|The cover of one of Jules Verne's early scientific|
romances, The Voyages of Captain Hatteras
at the North Pole, as published by
Pierre-Jules Hetzel in 1864
I can't begin to describe how sad it is to me that an article like this is even possible, though I confess it's not at all surprising - and perhaps Beyer isn't to be blamed.
Beyer is right that science-rooted, story and character driven SF has been around for a while, and even right that for some time now it has been something of a niche market.
But the sad thing is that he seems oblivious to the work that came before Campbell - the works of the 20s, 30s and 40s - and even earlier if we count the speculative scientific romances of Jules Verne and H.G. Wells - that, while not scientifically accurate by modern standards, were as scientific as the authors could achieve.
Oh, sure, there was a pew pew pew element right from the beginning I suppose - though even the heat ray riddled Martian invasion imagined by Wells was conceived as a serious speculation as to just how horrible war could become. Even there, recent developments suggest that pew pew pew may not have been so much fantastic fluff after all. But even so: I don't think any reasonable person would say that Wells and Verne and Shelley were obscure niche interests...would they?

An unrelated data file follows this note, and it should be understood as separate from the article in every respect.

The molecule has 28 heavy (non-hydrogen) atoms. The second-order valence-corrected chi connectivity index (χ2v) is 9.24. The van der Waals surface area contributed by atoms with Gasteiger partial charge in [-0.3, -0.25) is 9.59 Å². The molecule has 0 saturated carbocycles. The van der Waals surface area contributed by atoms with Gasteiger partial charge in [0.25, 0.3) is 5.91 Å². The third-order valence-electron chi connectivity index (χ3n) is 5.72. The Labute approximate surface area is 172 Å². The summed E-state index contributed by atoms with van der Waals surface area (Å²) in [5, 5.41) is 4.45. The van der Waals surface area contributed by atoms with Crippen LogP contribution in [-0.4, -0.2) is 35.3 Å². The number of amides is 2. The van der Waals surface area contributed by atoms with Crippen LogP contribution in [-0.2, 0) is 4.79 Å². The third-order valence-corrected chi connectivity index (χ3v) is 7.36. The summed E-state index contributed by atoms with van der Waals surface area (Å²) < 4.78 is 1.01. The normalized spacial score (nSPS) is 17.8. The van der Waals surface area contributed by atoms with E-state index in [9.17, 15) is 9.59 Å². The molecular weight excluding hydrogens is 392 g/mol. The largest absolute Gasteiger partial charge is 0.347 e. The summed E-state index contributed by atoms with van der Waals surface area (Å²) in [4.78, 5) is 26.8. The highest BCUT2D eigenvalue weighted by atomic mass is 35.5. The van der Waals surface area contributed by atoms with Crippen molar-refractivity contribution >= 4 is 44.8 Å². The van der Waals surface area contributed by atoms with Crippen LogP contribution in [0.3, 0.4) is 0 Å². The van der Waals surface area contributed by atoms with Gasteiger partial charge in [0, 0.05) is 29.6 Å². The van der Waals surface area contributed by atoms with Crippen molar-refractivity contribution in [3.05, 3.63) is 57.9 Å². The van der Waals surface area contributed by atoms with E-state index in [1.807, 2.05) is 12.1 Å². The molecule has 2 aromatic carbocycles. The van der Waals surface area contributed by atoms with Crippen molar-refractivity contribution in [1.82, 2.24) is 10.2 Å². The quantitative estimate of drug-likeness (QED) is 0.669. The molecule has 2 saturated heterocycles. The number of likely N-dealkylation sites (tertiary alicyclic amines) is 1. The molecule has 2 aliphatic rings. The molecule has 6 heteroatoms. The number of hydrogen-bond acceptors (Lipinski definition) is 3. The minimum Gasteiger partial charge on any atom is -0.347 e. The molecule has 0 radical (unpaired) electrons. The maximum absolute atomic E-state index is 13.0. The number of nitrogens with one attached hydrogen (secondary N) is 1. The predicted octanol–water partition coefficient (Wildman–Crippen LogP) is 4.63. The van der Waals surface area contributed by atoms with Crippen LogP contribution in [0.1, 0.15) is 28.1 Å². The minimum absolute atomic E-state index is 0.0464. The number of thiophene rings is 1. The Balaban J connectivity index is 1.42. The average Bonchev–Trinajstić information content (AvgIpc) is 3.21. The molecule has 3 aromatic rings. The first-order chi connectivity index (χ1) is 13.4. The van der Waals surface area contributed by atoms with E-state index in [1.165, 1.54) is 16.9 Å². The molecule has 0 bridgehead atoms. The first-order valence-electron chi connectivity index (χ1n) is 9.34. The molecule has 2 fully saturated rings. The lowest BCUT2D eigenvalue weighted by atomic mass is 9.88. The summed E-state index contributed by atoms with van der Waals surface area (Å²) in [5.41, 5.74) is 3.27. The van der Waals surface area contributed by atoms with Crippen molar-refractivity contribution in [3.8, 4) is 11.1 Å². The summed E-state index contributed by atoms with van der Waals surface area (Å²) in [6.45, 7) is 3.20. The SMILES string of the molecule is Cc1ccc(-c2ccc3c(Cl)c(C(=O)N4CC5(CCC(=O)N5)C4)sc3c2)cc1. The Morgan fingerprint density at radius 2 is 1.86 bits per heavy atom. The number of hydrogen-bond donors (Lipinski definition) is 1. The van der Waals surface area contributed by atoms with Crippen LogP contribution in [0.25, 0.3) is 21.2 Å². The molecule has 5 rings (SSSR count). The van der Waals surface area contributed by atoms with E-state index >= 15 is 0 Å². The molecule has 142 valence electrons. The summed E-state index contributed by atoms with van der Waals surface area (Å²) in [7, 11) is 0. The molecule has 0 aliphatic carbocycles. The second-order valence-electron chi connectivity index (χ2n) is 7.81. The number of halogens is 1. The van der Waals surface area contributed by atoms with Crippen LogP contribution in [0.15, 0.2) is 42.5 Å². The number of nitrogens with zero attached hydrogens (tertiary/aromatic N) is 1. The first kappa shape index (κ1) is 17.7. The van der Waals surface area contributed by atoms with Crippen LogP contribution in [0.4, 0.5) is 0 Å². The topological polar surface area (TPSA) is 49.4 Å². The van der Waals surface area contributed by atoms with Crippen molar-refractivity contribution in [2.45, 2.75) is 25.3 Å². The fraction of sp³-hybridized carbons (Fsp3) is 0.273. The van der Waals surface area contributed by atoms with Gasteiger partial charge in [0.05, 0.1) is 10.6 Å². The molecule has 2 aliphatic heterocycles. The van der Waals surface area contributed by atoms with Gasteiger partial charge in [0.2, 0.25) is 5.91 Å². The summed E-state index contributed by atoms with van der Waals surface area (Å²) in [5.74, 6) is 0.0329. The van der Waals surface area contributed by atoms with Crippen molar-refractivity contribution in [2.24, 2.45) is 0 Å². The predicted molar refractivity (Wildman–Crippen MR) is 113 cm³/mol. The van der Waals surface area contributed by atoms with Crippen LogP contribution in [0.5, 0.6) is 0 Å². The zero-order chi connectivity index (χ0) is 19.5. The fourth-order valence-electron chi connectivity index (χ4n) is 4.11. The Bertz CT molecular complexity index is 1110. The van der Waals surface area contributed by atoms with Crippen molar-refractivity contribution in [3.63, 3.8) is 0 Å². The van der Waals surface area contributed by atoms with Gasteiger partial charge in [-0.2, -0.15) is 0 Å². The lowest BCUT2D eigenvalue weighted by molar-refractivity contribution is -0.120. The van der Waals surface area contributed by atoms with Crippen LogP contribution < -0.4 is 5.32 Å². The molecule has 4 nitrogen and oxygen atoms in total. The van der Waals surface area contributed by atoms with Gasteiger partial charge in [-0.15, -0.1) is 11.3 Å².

The thing is that these pre-Campell authors were working in the dark - they were starting from nothing and "logicking up" their visions of the future from what they saw at the Worlds Fair or in Radio Magazine. Sure, we wouldn't recognise some of their ideas as realistic today, but in many cases they seemed realistic at the time. And many fo the "scientifiction" stories were being published in perfectly mainstream serials of the sort that were so popular in the 20s and 30s, not a marginal "ghetto" by any means, even if the maturing of the genre in the 50s and 60s led to it becoming one. Remember: Hugo Gernsback didn't attempt to take scientific romance into an obscure (not really) dedicated pulp magazine named Amazing Stories until 1926 - and he did so specifically because of the requests he was receiving from readers of his more general titles for "more of this sort of thing."
Sure, the early Amazing era SF came along with a healthy dose of Buck Rogers, John Carter and Flash Gordon - but no: "smart science fiction" isn't "an emerging sub-genre" at all. It's a return to first principles.
I'm glad that Beyer and Weir and other authors of their frame of mind are enthusiastic about bringing "scientifiction" back - making strong speculative science futures that can be of interest to a wider audience. I think the market is ripe for it - interest in new technologies and enthusiasm for their potential to change our world is at a high point like it hasn't been for decades.
But if Beyer and Weir and the others dismiss Verne and Wells and their descendants who published in the early pulp era as mere fantasists I think they're doing themselves a deep disservice.